It wasn’t the first time that I had made the same mistake, but in this case I wasn’t disappointed at all.The mistake was running all the way to the south end of the lake first thing out of the box hoping to take advantage of a tip shared with me the day before.

A youngster in Home Depot helping me locate the best drill bit for the job asked why I wasn’t fishing and my answer obviously had something to do with the “honey-do” at hand.“My Dad and I just killed the fish twice last week and we hadn’t been catching anything” he proudly shared.

By the time the conversation ended I was ready to go home and hook up the boat.“Killing them” was a little over the top, but they had at least found a bite in the same general area two days a week that yielded a dozen or so keepers each outing.

“We were fishing with shrimp under a cork,” he said, “but there were a lot of terns around and I bet we could have caught them on anything.My Dad just prefers live bait!”

When he added the fact that they easily caught twice that many undersized trout he really tweaked my interest.The following morning I was headed to the south revetment wall at daylight and just as he said, the terns were already starting to work.We managed to fool only a couple of slot reds with four inch Assassins, but virtually every cast fooled either a small trout or a lady fish and we were not complaining.

Our mistake as we later discovered was that we had run much further than needed to catch better fish.When the initial bite slowed we ran to the Louisiana side of the lake hoping to avoid an approaching thunderstorm, but we made our exit a little too late…..we got wet!

While huddled up against the Roseau cane we noticed small groups of finger mullet parading down the shoreline.One cast with the castnet was all it took to fill up the livewell.Unfortunately, the fish didn’t like them as much as we did and we started slowly cruising homeward when Carl spotted more lady fish on the surface.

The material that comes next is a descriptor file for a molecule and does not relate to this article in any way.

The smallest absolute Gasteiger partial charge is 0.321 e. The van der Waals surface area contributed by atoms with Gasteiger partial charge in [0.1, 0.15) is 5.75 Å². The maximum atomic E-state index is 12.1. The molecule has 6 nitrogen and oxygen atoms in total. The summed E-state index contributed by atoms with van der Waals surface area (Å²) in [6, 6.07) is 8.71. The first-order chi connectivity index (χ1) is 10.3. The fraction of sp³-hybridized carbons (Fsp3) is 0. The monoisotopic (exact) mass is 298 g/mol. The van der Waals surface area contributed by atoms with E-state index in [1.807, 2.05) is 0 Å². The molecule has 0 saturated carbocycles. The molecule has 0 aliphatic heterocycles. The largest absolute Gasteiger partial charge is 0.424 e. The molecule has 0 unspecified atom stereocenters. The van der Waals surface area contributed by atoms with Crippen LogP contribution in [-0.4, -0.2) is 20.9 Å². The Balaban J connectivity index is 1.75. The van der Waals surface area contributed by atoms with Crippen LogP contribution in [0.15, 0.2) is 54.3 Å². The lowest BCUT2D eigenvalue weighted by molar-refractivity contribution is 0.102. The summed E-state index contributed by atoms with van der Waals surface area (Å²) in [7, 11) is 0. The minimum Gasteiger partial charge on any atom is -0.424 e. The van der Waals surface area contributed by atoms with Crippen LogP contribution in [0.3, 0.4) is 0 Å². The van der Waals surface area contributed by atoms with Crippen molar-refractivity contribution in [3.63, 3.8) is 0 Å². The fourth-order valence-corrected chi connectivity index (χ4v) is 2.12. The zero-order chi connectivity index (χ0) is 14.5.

A bite is a bite so we switched back to plastics and caught and released small fish until Carl broke off a very nice red on a Skitterwalk.When we couldn’t draw another strike we went “old school” and drifted with the wind bouncing our live mullet off the bottom.

We buried the Talon twice when reds came up within casting distance, but long story-short, the live mullet produced two limits of reds and fourteen trout.Carl drifted his mullet under a cork and probably caught a few more trout than I did sticking with the Carolina rig.

Aside from the fact that we were finally catching fish again, the best thing about the trip was that we found fish in more than one place. That has not been the case of late.Any time we found even a few fish they were holding in a very tight area and the bite was short lived.

The daily monsoons have continued to have a negative effect on the water clarity, but the bite hasn’t slowed thus far.The biggest problem has been leaving a bite to run from the fast moving cells of rain.It actually feels good due to the heat, but I don’t do lightning.

I don’t know that the bite is sure enough getting better, but it has definitely improved.Only time will tell.

First call for tickets to the upcoming Orange County CCA Chapter Banquet.It may strike you as a little early to announce an event that doesn’t take place until Aug. 9^th , but tickets go quickly for the much anticipated annual event, especially the corporate tables.

The job the CCA does is reason enough to attend, but this is a truly fun evening.Great food, great auction items and a super bunch of fishing folks make for a great time.The event kicks off at 6:00 p.m. at the Orange County Convention and Expo Center on Hwy. 1442.

For more information or tickets contact Louis Moore at 409-988-4845, Scott Bandy at 409-988-3667 or Brian Weaver at 713-626-4222.See ya there!